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Review Rendezvous: 2/17/18


The Handmaid’s Tale by Margaret Atwood
Book stats:
Genre(s): Dystopian, classic, feminist
Medium: Kindle
Number of pages: 324
Publish date: February 17, 1986
Purchase: Amazon Book Depository Barnes and Noble

HandmaidThe Handmaid’s Tale is not only a radical and brilliant departure for Margaret Atwood, it is a novel of such power that the reader will be unable to forget its images and its forecast. Set in the near future, it describes life in what was once the United States, now called the Republic of Gilead, a monotheocracy that has reacted to social unrest and a sharply declining birthrate by reverting to, and going beyond, the repressive intolerance of the original Puritans. The regime takes the Book of Genesis absolutely at its word, with bizarre consequences for the women and men of its population.

The story is told through the eyes of Offred, one of the unfortunate Handmaids under the new social order. In condensed but eloquent prose, by turns cool-eyed, tender, despairing, passionate, and wry, she reveals to us the dark corners behind the establishment’s calm facade, as certain tendencies now in existence are carried to their logical conclusions. The Handmaid’s Tale is funny, unexpected, horrifying, and altogether convincing. It is at once scathing satire, dire warning, and tour de force. It is Margaret Atwood at her best.

This book has been on my to-read list for quite a long time. Like, four years long. Not going to lie, I forced myself to finally pick it up because the TV show was coming out in May of this year, so I had to read it before I saw the series. Holy cow, there is so much going on here! It’s also kinda frightening because though it is pretty far off from our current society, it really would not take too many steps with the wrong people in power to get there. But, no more of my political views, this is a book blog after all.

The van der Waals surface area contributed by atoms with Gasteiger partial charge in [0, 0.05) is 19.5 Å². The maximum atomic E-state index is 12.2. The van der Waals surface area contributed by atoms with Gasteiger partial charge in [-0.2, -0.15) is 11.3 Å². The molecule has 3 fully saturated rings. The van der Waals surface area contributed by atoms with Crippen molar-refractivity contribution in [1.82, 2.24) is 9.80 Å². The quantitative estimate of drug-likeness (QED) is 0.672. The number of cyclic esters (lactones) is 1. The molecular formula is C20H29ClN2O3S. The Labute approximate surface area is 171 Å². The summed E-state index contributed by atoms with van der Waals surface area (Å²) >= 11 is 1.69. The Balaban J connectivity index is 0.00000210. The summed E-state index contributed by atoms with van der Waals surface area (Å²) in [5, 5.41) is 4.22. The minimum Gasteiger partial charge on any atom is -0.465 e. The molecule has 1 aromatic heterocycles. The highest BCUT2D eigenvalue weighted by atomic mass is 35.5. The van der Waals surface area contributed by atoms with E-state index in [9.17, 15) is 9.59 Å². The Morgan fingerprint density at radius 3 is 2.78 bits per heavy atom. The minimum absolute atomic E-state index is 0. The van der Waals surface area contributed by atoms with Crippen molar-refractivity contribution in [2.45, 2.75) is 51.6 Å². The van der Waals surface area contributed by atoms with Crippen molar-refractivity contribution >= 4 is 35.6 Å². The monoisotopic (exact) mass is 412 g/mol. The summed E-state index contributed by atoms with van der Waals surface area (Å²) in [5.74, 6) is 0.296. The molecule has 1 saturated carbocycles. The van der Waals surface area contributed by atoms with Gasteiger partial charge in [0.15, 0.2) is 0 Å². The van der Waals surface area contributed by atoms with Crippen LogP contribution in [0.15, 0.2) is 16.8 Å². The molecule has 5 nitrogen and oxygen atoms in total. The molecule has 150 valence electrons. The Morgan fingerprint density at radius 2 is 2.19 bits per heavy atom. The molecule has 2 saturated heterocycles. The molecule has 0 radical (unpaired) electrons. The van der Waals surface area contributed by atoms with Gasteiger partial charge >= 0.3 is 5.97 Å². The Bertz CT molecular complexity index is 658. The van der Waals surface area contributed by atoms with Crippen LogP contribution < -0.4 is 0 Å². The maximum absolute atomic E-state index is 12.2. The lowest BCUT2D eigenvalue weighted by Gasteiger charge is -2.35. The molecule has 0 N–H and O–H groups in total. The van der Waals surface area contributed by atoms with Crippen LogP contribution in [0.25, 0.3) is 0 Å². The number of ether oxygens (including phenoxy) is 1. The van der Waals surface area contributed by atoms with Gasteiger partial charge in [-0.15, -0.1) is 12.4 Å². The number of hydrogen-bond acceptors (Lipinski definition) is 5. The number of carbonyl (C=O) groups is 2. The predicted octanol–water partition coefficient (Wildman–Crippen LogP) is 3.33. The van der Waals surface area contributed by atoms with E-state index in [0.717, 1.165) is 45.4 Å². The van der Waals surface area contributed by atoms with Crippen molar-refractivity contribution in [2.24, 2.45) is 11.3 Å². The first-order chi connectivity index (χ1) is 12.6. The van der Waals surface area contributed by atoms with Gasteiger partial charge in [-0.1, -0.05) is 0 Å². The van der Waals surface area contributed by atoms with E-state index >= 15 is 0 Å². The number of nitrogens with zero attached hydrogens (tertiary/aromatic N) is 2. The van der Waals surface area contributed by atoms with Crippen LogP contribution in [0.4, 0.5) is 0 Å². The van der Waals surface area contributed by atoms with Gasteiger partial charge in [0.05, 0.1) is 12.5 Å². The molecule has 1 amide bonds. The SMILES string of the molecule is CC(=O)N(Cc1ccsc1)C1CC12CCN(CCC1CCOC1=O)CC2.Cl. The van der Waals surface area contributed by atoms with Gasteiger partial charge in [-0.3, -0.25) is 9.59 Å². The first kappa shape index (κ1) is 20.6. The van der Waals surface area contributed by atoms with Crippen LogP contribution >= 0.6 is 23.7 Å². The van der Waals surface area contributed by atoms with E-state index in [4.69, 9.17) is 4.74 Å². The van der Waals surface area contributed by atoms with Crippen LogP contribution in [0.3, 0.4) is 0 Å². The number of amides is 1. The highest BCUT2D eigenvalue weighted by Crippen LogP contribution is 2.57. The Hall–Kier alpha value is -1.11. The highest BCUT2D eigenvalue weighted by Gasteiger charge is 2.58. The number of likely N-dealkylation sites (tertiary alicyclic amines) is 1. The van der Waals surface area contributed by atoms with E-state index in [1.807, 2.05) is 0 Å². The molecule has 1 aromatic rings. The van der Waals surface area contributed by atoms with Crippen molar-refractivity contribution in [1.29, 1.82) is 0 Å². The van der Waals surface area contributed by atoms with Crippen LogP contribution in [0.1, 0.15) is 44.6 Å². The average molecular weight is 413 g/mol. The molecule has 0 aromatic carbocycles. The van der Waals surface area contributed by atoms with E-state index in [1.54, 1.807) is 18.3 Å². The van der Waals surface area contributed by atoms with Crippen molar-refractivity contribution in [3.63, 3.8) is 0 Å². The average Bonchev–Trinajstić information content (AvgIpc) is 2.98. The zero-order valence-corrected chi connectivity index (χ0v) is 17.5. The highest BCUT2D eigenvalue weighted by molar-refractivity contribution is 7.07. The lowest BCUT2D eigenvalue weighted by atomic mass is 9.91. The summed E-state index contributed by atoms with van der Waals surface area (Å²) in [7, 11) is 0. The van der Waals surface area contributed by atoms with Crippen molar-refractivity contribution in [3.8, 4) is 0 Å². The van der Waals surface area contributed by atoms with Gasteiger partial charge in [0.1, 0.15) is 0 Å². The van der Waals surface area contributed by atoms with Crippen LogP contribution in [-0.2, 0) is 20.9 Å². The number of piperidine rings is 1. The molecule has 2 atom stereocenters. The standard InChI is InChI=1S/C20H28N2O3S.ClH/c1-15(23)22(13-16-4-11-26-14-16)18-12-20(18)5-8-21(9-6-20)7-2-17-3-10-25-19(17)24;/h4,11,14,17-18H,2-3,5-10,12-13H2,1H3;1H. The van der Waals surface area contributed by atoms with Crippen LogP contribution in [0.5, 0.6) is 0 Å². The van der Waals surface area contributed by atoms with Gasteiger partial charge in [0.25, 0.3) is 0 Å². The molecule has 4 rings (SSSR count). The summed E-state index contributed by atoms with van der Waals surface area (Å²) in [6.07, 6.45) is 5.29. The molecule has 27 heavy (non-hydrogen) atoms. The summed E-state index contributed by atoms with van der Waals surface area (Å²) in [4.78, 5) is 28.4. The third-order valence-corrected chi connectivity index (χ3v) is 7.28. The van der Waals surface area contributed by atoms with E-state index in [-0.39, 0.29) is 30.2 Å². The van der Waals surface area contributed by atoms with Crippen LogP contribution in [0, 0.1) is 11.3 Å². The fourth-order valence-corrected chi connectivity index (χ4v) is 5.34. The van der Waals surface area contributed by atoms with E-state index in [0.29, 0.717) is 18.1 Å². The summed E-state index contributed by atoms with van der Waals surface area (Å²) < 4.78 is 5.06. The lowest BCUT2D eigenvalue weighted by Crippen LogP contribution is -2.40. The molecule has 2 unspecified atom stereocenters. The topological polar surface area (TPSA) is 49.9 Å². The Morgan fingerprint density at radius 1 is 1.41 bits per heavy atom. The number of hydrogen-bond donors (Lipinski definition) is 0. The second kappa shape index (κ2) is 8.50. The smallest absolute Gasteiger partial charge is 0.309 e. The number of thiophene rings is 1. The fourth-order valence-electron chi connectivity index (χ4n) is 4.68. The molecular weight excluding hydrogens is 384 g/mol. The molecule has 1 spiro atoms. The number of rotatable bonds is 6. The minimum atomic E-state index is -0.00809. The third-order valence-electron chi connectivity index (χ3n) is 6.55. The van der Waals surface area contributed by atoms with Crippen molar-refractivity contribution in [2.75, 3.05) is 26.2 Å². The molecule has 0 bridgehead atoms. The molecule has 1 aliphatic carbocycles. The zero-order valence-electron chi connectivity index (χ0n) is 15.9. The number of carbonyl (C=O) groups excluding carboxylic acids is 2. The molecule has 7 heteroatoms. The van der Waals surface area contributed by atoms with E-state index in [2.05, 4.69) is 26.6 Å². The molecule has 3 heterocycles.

The narrator, Offred, used to be a normal U.S. woman, but that all changed when the Republic of Gilead took over. She is no longer allowed to read, speak her mind, and must hope that somehow she becomes pregnant. She, at first, is just trying to survive with her new way of life, keeping her head down and staying away from anything that causes trouble. Slowly but surely, she begins to break away from the status quo. Nothing too overt at first, but then she is off doing highly illegal things that would get her hung should anyone find out.

Honestly, the only thing I could think while I was reading this is how terrified I would be. There’s no possible way that it was easy for Offred to stand up like that, but when you get to the point where risking your life is better than living with your head down, you know something is wrong. I applaud the way Atwood was able to portray a strong woman in such a society. The theocracy taken to the extreme is very disturbing, and Atwood was still able to create a character that so many people identify with. The handmaid costume has also become very symbolic, and I have to say the book is considered a classic for a reason.

Rating:
HeartHeartHeartHeartHeart